Hyman Professor of Medicine and Chief, Division of Gastroenterology University of Tennessee Health Science Center Memphis, TN
Colin Howden, MBChB1, Douglas Taylor, MBA2, Krutika Jariwala-Parikh, PhD3, Joseph Tkacz, MS3; 1University of Tennessee Health Science Center, Memphis, TN; 2Ironwood Pharmaceuticals, Boston, MA; 3IBM Watson Health, Bethesda, MD
Introduction: Despite the efficacy of proton pump inhibitors (PPIs) for gastroesophageal reflux disease (GERD), many patients are dissatisfied and report persistent symptoms. Refractory GERD (rGERD), defined as the continuation of heartburn and regurgitation in the presence of PPI therapy, may lead patients to explore other treatment options. Long-term opioid use and the risk for addiction are well documented. Little is known about opioid use among GERD patients. As part of a study of U.S. rGERD and non-rGERD patients, we assessed their opioid use. Methods: This retrospective analysis of the IBM MarketScan databases of commercial and Medicare supplemental claims, 1/1/2011 to 6/30/2017, included patients with: prescription fill for a PPI or H2-receptor antagonist (index date =earliest claim); a claim with a diagnosis code for GERD within 60 days of index; ≥2 refills of the index medication or baclofen; continuous insurance enrollment for 12 months pre- and post-index; absence of GERD diagnosis in first 305 days of the pre-index year; and absence of GERD medications (including baclofen) in the prior year. Patients were identified as rGERD or non-rGERD based on a previously published claims-based algorithm examining specific treatment-based outcomes post-index (medication switching, surgical interventions, etc.). The proportion of patients filling opioid prescriptions was examined across groups and among those with abdominal pain. Results: Of 399,017 GERD patients, 103,576 (26%) had rGERD; 49.7% of rGERD patients reported abdominal pain, vs 22.7% of non-rGERD (P < 0.01; Figure 1). Patients with rGERD were more likely to fill an opioid prescription vs. non-rGERD (46.9% vs. 35.1%; P < 0.01); approximately 80% of patients filling opioid prescriptions across both GERD cohorts filled >30 days’ supply over the follow-up year. The proportion of patients with both opioid use and comorbid abdominal pain was greater in the rGERD group compared to non- rGERD (26.7% vs. 10.6%; P < 0.01). Discussion: Opioid use was substantial among patients with GERD and was significantly higher among those with rGERD. Although abdominal pain was more prevalent in rGERD patients, this does not entirely explain their greater use of opioids. The high prevalence of both abdominal pain and opioid use among rGERD patients further emphasizes the symptom burden faced by these patients. Further study of the characteristics of rGERD patients and their concomitant health issues is warranted.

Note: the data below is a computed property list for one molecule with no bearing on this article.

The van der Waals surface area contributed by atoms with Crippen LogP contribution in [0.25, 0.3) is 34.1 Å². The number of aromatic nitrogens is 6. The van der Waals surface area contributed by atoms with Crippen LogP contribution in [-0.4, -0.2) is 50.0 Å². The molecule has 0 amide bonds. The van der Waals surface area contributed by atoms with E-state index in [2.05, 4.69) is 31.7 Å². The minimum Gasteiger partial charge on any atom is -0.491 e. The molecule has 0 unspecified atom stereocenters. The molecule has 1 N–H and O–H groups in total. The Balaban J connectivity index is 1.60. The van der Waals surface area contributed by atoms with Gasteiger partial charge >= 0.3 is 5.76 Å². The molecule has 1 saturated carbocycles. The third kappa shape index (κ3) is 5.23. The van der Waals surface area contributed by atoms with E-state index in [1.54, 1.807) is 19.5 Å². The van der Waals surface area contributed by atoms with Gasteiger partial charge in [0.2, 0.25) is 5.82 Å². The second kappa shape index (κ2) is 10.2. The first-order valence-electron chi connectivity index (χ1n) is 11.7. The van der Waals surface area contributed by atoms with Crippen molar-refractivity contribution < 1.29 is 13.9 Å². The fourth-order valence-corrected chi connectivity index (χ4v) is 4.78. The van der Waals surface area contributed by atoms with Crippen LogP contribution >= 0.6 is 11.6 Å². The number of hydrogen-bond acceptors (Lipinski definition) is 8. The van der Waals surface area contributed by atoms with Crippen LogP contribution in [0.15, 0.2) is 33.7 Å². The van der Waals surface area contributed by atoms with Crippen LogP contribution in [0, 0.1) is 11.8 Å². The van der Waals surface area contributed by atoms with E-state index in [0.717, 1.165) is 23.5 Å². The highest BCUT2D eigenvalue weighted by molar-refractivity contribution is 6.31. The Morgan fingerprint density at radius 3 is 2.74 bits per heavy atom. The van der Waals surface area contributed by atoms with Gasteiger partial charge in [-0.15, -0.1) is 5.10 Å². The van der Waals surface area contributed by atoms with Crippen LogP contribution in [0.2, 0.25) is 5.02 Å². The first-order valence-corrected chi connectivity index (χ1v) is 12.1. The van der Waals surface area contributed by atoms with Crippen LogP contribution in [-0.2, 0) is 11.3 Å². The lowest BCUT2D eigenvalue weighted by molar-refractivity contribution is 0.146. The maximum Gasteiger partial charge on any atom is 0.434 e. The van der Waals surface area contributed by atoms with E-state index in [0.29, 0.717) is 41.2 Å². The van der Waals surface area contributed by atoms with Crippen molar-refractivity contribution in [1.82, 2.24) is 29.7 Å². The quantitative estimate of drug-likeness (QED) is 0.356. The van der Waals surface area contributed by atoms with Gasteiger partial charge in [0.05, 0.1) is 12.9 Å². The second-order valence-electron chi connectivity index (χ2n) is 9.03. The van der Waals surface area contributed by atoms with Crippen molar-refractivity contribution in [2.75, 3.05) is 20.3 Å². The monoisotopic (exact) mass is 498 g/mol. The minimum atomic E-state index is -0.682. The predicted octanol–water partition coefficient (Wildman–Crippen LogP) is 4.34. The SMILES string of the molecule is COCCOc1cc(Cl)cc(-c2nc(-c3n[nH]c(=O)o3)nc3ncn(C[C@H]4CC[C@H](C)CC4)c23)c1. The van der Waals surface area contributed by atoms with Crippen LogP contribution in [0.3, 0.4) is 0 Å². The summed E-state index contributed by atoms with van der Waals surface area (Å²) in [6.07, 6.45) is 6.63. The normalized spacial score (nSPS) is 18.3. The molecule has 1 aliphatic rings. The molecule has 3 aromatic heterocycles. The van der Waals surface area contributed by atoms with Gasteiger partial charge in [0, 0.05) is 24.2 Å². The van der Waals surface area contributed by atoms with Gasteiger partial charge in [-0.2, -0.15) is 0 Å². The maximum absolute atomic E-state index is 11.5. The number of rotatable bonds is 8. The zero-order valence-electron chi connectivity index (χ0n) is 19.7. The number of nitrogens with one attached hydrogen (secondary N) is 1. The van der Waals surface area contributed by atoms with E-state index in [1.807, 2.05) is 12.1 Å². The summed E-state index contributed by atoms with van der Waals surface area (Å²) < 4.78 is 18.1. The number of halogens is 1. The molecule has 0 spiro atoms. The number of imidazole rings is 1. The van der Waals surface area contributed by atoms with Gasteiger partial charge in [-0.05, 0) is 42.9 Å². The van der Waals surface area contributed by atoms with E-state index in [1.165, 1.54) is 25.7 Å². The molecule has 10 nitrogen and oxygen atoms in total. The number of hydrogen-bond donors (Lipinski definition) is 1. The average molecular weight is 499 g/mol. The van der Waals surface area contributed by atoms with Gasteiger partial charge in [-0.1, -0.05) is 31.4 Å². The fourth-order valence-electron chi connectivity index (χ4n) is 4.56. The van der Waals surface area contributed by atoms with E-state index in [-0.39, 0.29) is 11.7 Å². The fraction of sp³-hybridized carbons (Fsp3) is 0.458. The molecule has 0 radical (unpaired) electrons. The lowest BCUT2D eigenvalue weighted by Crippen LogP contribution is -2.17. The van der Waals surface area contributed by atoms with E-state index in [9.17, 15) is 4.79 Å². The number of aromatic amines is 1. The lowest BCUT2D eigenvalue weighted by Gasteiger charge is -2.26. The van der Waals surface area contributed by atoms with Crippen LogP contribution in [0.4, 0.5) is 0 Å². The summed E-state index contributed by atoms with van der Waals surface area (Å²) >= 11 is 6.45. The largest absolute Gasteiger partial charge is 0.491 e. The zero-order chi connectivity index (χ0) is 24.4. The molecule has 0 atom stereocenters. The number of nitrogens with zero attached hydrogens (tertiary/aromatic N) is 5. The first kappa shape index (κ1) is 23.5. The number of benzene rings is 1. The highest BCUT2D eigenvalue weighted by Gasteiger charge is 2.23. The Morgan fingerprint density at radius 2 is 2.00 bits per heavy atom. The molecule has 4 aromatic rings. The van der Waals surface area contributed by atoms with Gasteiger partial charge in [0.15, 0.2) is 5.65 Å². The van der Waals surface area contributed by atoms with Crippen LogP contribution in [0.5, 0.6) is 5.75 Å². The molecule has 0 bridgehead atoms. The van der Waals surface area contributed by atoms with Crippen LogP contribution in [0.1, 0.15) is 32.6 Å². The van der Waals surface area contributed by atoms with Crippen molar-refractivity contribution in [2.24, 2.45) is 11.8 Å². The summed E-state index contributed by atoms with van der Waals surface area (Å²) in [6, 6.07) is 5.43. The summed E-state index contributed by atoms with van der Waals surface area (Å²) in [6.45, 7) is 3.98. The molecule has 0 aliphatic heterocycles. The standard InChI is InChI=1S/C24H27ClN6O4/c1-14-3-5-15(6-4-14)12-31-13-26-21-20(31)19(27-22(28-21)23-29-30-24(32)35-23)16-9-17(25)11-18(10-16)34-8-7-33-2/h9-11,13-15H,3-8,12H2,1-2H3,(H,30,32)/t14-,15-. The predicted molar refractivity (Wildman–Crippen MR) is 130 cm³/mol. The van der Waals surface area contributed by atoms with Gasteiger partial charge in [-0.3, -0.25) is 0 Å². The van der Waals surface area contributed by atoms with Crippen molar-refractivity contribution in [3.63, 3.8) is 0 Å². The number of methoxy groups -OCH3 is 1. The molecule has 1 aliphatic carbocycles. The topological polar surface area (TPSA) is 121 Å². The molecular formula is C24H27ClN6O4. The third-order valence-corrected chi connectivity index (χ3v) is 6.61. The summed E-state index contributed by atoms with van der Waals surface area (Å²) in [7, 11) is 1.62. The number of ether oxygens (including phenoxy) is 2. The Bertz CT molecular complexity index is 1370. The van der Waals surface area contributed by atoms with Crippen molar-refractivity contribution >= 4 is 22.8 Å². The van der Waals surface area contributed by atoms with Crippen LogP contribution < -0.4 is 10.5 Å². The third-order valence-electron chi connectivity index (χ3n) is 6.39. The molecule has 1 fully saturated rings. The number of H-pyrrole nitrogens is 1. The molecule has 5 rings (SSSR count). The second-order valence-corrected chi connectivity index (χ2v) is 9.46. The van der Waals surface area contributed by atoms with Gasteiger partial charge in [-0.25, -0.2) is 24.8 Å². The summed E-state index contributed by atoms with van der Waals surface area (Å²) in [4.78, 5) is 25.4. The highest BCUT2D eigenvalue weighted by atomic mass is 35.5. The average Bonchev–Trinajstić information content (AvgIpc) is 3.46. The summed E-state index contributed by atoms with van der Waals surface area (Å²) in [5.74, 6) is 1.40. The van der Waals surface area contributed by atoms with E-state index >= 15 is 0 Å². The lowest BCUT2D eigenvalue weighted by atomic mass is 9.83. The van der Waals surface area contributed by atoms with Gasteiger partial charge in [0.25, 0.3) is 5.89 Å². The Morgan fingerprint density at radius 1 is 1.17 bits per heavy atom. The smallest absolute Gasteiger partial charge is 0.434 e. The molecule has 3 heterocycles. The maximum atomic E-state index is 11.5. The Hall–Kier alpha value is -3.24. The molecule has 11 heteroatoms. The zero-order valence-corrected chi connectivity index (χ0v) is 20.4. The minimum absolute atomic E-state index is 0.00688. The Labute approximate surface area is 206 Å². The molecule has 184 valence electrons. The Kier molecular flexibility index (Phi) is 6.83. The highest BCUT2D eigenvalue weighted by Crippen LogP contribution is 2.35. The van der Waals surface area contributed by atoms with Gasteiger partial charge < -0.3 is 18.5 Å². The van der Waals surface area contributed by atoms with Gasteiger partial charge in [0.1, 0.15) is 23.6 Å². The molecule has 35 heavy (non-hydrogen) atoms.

Opioid Use and Abdominal Pain
Disclosures: Colin Howden: Ironwood Pharmaceuticals – Consultant. Douglas Taylor: Ironwood Pharmaceuticals – Employee. Krutika Jariwala-Parikh: Ironwood Pharmaceuticals – Consultant. Joseph Tkacz: Ironwood Pharmaceuticals – Consultant.